by Shane O'Neill

With IE9, Microsoft Is Betting on the Power of Chips, HTML5

Apr 09, 2010
BrowsersSmall and Medium BusinessWindows

Microsoft vows that Internet Explorer 9, now in its early "platform preview" stage, will help businesses better utilize Windows and hardware with GPU-powered HTML5 for richer video and graphics. All businesses, that is, except those running Windows XP, which will not be supported by IE9.

The next iteration of the Internet Explorer browser, IE9, is only in its barebones “Platform Preview” state, but Microsoft is beating the big drum early and giving developers more time to test the preview for speed, compatibility and performance.

As more business applications go online, browser performance and reliability are high on the minds of IT managers. Over the past year, Internet Explorer has lost market share by 8 percentage points while browsers Firefox, Chrome and Safari have all gained share, according to Web analytics company Net Applications.

Microsoft aims to win users back to IE9 with two main enhancements: HTML5 support and a faster new JavaScript engine called “Chakra”, says Internet Explorer GM Dean Hachamovitch.

“IE9 will make HTML5 apps better by taking advantage of PC hardware through Vista and Windows 7,” says Hachamovitch.

By PC hardware, Hachamovitch is referring to GPUs (graphical processing units), which support a PC’s graphical elements like video editing and gaming. In a demo during his MIX10 keynote speech in mid-March, Hachamovitch compared an HD HTML5 video playing in the IE9 Platform Preview on a Windows 7 netbook to the same HD HTML5 video playing in a Chrome browser.

A comparison of HD HTML5 video in Google’s Chrome browser to the same video in the IE9 “Platform Preview.”

The Chrome video was choppy with frames dropping out and used the full CPU (central processing unit), whereas the IE9 video was smooth, using much less of the CPU.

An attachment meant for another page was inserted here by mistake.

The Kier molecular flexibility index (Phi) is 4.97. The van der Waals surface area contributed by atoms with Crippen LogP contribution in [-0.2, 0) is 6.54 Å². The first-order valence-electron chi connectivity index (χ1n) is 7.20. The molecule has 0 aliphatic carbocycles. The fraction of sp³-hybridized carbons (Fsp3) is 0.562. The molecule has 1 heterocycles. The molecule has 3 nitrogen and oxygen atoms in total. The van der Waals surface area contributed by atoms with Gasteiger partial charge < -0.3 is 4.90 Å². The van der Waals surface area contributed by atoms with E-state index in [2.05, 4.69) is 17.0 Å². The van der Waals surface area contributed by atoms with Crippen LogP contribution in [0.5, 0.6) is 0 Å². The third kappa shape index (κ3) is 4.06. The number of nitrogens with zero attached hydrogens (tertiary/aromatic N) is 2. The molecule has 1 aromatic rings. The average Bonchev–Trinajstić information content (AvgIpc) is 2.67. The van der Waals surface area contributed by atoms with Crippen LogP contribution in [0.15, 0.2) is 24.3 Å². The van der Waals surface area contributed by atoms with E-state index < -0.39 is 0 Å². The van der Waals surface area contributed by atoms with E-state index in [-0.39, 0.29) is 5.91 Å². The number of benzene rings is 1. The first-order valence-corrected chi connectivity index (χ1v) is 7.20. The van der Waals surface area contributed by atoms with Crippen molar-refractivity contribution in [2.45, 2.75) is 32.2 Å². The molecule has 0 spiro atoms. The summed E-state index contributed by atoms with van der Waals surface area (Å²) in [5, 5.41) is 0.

Hachamovitch has been adamant that the bedrock for IE9 is GPU-powered HTML5, which is the most advanced version of HTML (hypertext markup language), the language that runs all Web pages. HTML5 uses the computer’s GPU to provide in-browser support for richer video, audio and graphics, thereby taking the burden off the CPU and allowing the computer to run faster. The ultimate promise of HTML5 is that it will end the reliance on downloaded proprietary plug-ins like Adobe Flash.

With IE9, Microsoft also aims to catch up with and surpass competitors Firefox, Chrome and Safari in terms of HTML5 support and vows to be more standards-compliant with the W3C, the international standards organization for the World Wide Web.

[ For complete coverage on Microsoft’s new Windows 7 operating system — including hands-on reviews, video tutorials and advice on enterprise rollouts — see’s Windows 7 Bible. ]

Microsoft says IE9 supports the following HTML5 features: h.264 video, a popular video format standard used by such sites as YouTube and Vimeo; embedded audio where tags can be put directly in a webpage; and SVGs (scalable vector graphics), which are graphics that scale more smoothly because they are drawn as vectors, not plain images.

So what does this all mean for business users and CIOs?

Because Microsoft has not announced a final ship date for IE9 or even a timetable for a beta, it is too early for Hachamovitch to discuss new security features in IE9. But for compatibility, a major concern for IT, he stressed that the same markup language used in IE7 and IE8 can be used in IE9 for better speed and performance. Also, CIOs will get more efficient use of their hardware, specifically GPUs, with IE9.

“There’s this notion of underutilized hardware, and CIOs with scarce dollars to spend will get the most out of their hardware with IE9 because of GPU-powered HTML5,” says Hachamovitch, adding that the upcoming Office 2010 Web Apps will be more dynamic in IE9.

The IE9 Platform Preview works with Vista SP2 and, of course, Windows 7, but enterprises and consumers still running Windows XP will be out of luck as Microsoft confirmed that IE9 will not support Windows XP. This makes Microsoft the first major browser developer to end support for XP, and is a clear attempt to spur XP users to upgrade.

Yet, IE9 adoption will have to contend with the fact that Windows XP is still by far the most popular operating system, with 64.4 percent of the overall OS market share in March, according to Net Applications.

There have been 700,000 downloads of the IE9 Platform Preview from Microsoft’s IE9 Test Drive site, and 60 percent of the bugs have been addressed, according to a source close to Microsoft who asked not to be identified.

Microsoft did confirm that it will provide a new test build of IE9 Platform Preview every eight weeks.

Shane O’Neill is a senior writer at Follow him on Twitter at Follow everything from on Twitter at